About the NEA

Writing Out of the Ashes: The Watts Writers' Workshop



A man sits at one end of a narrow rectangular room and speaks to the assembled group that sits on chairs arranged against the walls.

Budd Schulberg (center) conducts a session of the NEA-supported Watts Writers' Workshop. Schulberg created the workshop in response to the 1965 Watts riots. Photo credit Los Angeles Times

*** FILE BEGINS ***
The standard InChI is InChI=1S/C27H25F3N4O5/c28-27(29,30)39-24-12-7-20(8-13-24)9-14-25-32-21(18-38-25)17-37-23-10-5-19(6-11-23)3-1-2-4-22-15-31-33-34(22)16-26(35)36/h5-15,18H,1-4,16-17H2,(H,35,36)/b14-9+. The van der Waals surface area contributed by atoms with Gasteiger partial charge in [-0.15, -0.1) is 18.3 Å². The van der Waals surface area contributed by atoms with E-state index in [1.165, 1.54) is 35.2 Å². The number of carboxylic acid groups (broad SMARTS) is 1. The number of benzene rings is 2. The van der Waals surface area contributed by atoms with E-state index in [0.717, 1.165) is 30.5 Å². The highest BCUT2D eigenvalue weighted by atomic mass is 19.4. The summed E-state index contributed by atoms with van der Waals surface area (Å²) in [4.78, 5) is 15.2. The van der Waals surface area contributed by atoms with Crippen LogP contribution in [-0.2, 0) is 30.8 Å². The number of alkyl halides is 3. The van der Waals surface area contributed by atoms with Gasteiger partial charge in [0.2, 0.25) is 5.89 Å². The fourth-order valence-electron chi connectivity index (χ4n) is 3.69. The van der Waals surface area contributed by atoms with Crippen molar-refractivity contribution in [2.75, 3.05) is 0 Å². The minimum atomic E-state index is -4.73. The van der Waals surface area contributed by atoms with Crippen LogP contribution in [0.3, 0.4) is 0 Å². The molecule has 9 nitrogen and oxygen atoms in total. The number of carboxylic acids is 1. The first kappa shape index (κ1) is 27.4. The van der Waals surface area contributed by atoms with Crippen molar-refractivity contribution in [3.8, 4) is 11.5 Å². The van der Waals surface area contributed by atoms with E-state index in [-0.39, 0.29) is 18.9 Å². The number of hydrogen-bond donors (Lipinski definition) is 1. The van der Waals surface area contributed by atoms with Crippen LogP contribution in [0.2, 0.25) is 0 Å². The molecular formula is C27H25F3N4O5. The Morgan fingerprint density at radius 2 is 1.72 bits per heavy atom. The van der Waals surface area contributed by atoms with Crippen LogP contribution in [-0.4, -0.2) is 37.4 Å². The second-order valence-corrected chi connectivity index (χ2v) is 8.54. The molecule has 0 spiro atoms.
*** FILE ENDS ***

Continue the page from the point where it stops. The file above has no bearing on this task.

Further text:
1966In September 1965 screenwriter Budd Schulberg started the Watts Writers' Workshop in response to the devastation of the infamous riots, which had taken place in the primarily African American South Los Angeles neighborhood a month earlier. "In a small way, I wanted to help," says the Academy Award-winner. "The only thing I knew was writing, so I decided to start a writers' workshop." The workshop's early participants included poets Quincy Troupe and John Eric Priestley. Another of the first participants was Johnie Scott, now director of the Pan-African Studies Writing program at California State University, Northridge. "Writing saved my life," says Scott. "The two-way exchange of opinions at the workshop was vital to me, just having the opportunity to hear other voices and to know I wasn't alone, that I was part of a serious dialogue taking place that would have impact nationwide." On the recommendation of National Council on the Arts member John Steinbeck, the Watts Writers' Workshop applied for a grant from the fledgling National Endowment for the Arts. The NEA awarded the Workshop $25,000, which enabled the group to establish Douglass House. The Workshop's new home served as a meeting space for its writing programs as well as housing for some of the Workshop's members, many of whom were homeless. "The NEA provided tremendous assistance, no question about it," says Schulberg. "It was like the Good Housekeeping seal of approval, and it helped us gain additional private support and also obtain help from the film industry." A year later the Arts Endowment awarded the organization a second grant of $25,000 in support of expanding the Workshop's programs. The Watts Writers' Workshop quickly attracted national and international media attention; in 1966 it was the subject of an hour-long NBC TV documentary. Writing from the Workshop was also collected in the 1967 anthology From the Ashes: Voices of Watts. "The Watts Writers' Workshop allowed us to voice what urban, black America was thinking, feeling, and seeing and to get that out to he rest of the country," observes Scott. "Before that, we had no voice; no one was listening." Though the Watts Writers' Workshop lasted less than a decade, its legacy endures. In 1971, Schulberg and Fred Hudson, a former Paramount Pictures screenwriter, founded the Frederick Douglass Creative Arts Center in Harlem, New York. The center's programs include writing classes in several genres as well as an after school program in creative writing and computer literacy for elementary and middle school students. The Center also produces the annual Black Roots Festival of Poetry, Prose, Drama, and Music, which has showcased leading African American writers and artists such as Lucille Clifton, Gordon Parks, Toni Morrison, and Ishmael Reed.